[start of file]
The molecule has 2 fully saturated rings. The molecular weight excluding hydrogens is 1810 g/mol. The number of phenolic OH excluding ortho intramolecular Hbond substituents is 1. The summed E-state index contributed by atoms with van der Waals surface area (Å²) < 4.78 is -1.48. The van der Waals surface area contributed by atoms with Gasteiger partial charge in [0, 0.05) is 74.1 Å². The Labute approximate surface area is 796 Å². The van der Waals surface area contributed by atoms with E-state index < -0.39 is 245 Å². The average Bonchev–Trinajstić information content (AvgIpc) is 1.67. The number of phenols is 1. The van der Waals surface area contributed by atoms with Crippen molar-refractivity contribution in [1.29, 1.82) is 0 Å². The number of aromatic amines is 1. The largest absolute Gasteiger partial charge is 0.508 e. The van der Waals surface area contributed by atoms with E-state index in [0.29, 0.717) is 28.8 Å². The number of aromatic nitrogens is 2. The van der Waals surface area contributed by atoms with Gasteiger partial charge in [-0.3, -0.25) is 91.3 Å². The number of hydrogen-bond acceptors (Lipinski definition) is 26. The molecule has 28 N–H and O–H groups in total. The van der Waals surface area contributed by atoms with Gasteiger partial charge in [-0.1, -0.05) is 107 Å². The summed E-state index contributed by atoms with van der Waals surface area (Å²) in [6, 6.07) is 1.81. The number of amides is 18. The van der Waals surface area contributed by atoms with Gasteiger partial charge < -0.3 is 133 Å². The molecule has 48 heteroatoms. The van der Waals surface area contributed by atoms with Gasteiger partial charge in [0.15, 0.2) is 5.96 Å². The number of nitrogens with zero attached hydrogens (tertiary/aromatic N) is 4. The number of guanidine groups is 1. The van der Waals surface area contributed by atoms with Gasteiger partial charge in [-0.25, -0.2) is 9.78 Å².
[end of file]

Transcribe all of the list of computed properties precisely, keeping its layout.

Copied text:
The molecule has 2 fully saturated rings. The molecular weight excluding hydrogens is 1810 g/mol. The number of phenolic OH excluding ortho intramolecular Hbond substituents is 1. The summed E-state index contributed by atoms with van der Waals surface area (Å²) < 4.78 is -1.48. The van der Waals surface area contributed by atoms with Gasteiger partial charge in [0, 0.05) is 74.1 Å². The Labute approximate surface area is 796 Å². The van der Waals surface area contributed by atoms with E-state index < -0.39 is 245 Å². The average Bonchev–Trinajstić information content (AvgIpc) is 1.67. The number of phenols is 1. The van der Waals surface area contributed by atoms with Crippen molar-refractivity contribution in [1.29, 1.82) is 0 Å². The number of aromatic amines is 1. The largest absolute Gasteiger partial charge is 0.508 e. The van der Waals surface area contributed by atoms with E-state index in [0.29, 0.717) is 28.8 Å². The number of aromatic nitrogens is 2. The van der Waals surface area contributed by atoms with Gasteiger partial charge in [-0.3, -0.25) is 91.3 Å². The number of hydrogen-bond acceptors (Lipinski definition) is 26. The molecule has 28 N–H and O–H groups in total. The van der Waals surface area contributed by atoms with Gasteiger partial charge in [-0.1, -0.05) is 107 Å². The summed E-state index contributed by atoms with van der Waals surface area (Å²) in [6, 6.07) is 1.81. The number of amides is 18. The van der Waals surface area contributed by atoms with Gasteiger partial charge < -0.3 is 133 Å². The molecule has 48 heteroatoms. The van der Waals surface area contributed by atoms with Gasteiger partial charge in [0.15, 0.2) is 5.96 Å². The number of nitrogens with zero attached hydrogens (tertiary/aromatic N) is 4. The number of guanidine groups is 1. The van der Waals surface area contributed by atoms with Gasteiger partial charge in [-0.25, -0.2) is 9.78 Å².